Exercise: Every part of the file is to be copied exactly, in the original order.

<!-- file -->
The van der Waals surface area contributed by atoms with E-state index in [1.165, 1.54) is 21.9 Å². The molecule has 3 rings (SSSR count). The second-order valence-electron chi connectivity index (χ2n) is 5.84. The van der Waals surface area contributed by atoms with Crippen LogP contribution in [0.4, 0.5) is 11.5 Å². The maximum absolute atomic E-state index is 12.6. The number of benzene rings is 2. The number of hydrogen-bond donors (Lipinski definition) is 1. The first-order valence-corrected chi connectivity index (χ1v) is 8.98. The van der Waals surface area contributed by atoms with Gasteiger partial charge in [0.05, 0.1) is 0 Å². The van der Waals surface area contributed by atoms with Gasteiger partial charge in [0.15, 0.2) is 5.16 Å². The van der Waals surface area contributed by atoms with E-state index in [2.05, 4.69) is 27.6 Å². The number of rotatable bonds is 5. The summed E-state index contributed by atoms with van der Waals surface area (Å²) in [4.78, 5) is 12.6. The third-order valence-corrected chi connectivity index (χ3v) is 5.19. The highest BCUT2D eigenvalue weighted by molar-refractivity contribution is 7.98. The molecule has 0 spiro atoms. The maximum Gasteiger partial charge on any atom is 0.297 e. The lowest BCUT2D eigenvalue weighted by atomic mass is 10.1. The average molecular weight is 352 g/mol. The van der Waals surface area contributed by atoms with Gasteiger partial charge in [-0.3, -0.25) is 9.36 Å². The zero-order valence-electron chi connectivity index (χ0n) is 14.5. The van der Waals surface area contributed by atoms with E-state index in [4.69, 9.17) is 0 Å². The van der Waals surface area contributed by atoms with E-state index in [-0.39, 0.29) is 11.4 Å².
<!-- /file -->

The van der Waals surface area contributed by atoms with E-state index in [1.165, 1.54) is 21.9 Å². The molecule has 3 rings (SSSR count). The second-order valence-electron chi connectivity index (χ2n) is 5.84. The van der Waals surface area contributed by atoms with Crippen LogP contribution in [0.4, 0.5) is 11.5 Å². The maximum absolute atomic E-state index is 12.6. The number of benzene rings is 2. The number of hydrogen-bond donors (Lipinski definition) is 1. The first-order valence-corrected chi connectivity index (χ1v) is 8.98. The van der Waals surface area contributed by atoms with Gasteiger partial charge in [0.05, 0.1) is 0 Å². The van der Waals surface area contributed by atoms with Gasteiger partial charge in [0.15, 0.2) is 5.16 Å². The van der Waals surface area contributed by atoms with E-state index in [2.05, 4.69) is 27.6 Å². The number of rotatable bonds is 5. The summed E-state index contributed by atoms with van der Waals surface area (Å²) in [4.78, 5) is 12.6. The third-order valence-corrected chi connectivity index (χ3v) is 5.19. The highest BCUT2D eigenvalue weighted by molar-refractivity contribution is 7.98. The molecule has 0 spiro atoms. The maximum Gasteiger partial charge on any atom is 0.297 e. The lowest BCUT2D eigenvalue weighted by atomic mass is 10.1. The average molecular weight is 352 g/mol. The van der Waals surface area contributed by atoms with Gasteiger partial charge in [-0.3, -0.25) is 9.36 Å². The zero-order valence-electron chi connectivity index (χ0n) is 14.5. The van der Waals surface area contributed by atoms with E-state index in [4.69, 9.17) is 0 Å². The van der Waals surface area contributed by atoms with E-state index in [-0.39, 0.29) is 11.4 Å².